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We fall short on saving for retirement

Have you lookat at your 401(k) balance lately?

If you have, you may be pleased to see the year-to-date return on your portfolio. The broader markets (Dow Jones Industrial Average, S&P 500 and NASDAQ) have all returned between 22 percent and 34 percent so far this year—and hopefully this means your 401(k) balance has risen as well.

While seeing positive returns will make us feel good about the growth of our retirement dollars, the amount we have saved (or balances) and what we spend it on in retirement are really more important—and this is where American investors are falling short.

According to a recent survey by the nonpartisan Employee Benefit Research Institute (EBRI), the average 401(k) balance in the United States is $94,482. This average covers a wide span of ages, but one can dive deeper and see the average balances for someone in their 40’s, 50’s and 60’s are $83,690, $129,508 and $135,008, respectfully.

So if you are in one of the age groups, and your 401(k) balance is in this range, are you in good shape? This is a question millions of future retiree ask themselves on a daily basis—and the answer is “it depends.”

Many investment companies offer access to financial models and tools that try to help consumers estimate how much retirement savings they will need to live comfortably upon retirement. One investment firm even uses the slogan “what’s your number” to tout the retirement calculator provided on its website.

While these websites might be able to provide a nice estimate to investors, they often fall short of helping investors with the one of the most important aspects of retirement—managing budgets and controlling expenses in retirement.

Managing expenses in retirement has never been more important. Today, most retirees need to worry about mortgage payments, healthcare expenses and end-of-life expenses including assisted living and nursing home expenses. While workers in their 20’s, 30’s and 40’s may not think of these expenses, workers in their 50’s and 60’s gain more of an appreciation for them, and recent data has shown an interesting trend.

Another recent survey by EBRI showed that since 1991, investors have become increasingly pessimistic about their ability to retire before turning 64-years-old. In 1991, 50 percent of investors believed they would be able to retire by age 64. Here in 2013, only 23 percent of investors believe they can retire by age of 64.

More startling, however, is the fact that 26 percent of investors thought they would have to work into their 70’s—and 7 percent of investors thought they would never be able to retire.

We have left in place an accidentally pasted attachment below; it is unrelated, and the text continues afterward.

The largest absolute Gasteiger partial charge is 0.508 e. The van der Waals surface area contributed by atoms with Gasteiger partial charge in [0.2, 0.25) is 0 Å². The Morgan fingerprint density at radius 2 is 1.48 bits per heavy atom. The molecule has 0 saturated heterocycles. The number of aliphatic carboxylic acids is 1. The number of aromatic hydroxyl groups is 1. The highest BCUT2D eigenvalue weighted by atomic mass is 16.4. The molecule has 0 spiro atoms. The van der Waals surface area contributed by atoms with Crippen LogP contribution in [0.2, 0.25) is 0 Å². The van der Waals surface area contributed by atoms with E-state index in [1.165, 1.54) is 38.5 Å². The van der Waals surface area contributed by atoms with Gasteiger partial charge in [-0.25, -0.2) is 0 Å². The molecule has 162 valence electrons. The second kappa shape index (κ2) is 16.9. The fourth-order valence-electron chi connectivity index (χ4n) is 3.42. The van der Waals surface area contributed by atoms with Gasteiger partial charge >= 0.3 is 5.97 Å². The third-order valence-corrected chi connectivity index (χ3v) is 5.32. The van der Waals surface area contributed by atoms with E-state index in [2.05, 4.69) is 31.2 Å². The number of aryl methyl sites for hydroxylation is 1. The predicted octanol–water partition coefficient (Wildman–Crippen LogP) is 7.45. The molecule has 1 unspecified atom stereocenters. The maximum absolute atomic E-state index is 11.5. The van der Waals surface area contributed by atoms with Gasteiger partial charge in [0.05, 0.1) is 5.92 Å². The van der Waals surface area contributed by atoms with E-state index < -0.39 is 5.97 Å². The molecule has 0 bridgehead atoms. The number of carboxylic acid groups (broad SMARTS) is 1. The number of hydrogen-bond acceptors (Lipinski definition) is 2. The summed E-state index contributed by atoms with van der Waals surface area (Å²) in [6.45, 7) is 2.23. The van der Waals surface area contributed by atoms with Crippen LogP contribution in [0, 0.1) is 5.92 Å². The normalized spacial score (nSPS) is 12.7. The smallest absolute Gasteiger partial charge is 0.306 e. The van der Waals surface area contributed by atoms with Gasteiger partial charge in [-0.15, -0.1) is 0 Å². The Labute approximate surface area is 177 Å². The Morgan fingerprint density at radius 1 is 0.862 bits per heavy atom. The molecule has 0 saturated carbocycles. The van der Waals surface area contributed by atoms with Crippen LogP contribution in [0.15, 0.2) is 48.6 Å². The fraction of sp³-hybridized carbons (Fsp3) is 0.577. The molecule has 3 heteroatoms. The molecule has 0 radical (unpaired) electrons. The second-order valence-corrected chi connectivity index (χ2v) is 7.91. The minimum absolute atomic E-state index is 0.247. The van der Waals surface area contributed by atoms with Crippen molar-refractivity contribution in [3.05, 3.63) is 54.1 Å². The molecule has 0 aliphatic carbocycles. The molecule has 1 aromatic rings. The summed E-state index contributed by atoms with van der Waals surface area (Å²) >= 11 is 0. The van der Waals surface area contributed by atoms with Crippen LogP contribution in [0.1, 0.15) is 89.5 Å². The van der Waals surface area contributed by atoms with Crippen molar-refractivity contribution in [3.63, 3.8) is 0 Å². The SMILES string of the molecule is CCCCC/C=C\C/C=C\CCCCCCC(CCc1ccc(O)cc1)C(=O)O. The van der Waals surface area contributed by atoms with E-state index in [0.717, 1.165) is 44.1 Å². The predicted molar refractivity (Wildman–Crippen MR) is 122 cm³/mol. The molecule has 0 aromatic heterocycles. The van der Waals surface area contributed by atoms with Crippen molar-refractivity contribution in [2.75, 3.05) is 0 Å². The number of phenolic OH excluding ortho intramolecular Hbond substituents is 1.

What has changed between 1991 and 2013 to cause investor sentiment to change so dramatically? There are many hypotheses to explain this shift in investor thinking, but one worthy of consideration is that while investors may be good at saving for retirement, some struggle with how they manage their budgets after they retire.

Budgets are a required foundation for individuals of all ages. While budgets are important for individuals in their 20’s and 30’s as one saves for house down payments, new cars and other goals, they are also important for individuals in their 60’s, 70’s—but for a different reason. The goal for this older population is to stretch their retirement nest egg so that it can last as long as possible.

So what do retirees spend their retirement savings on? EBRI estimates that consumers over the age of 50 spend between 40-45 percent of their budget on home and home related items. From a healthcare perspective, health expenses increase to 20 percent of the budget for those ages 85 and over, and long-term care and private insurance coverage have a significant impact on spending by older households as well.

To help cope with these increasing expenses, many retirees look to downsize their home, reduce spending on luxury items and impulse buying, and cut back on eating out at restaurants.

These budgetary suggestions are sometimes tough for retirees to swallow, and it is easy to understand why. We all believe that we want to work hard so that we can enjoy retirement—and not necessarily have to worry about penny-pinching. With the help of a financial planner, retirees can put together a manageable budget that will allow them to not only plan for increasing expenses, but also enjoy retirement as well.

 

This is one in a series of columns by University of Mary Washington College of Business faculty on various aspects of finance and economics as they affect our readers. Rob Strassheim is an adjunct instructor and vice president of business operations for Dickinson + Associates.

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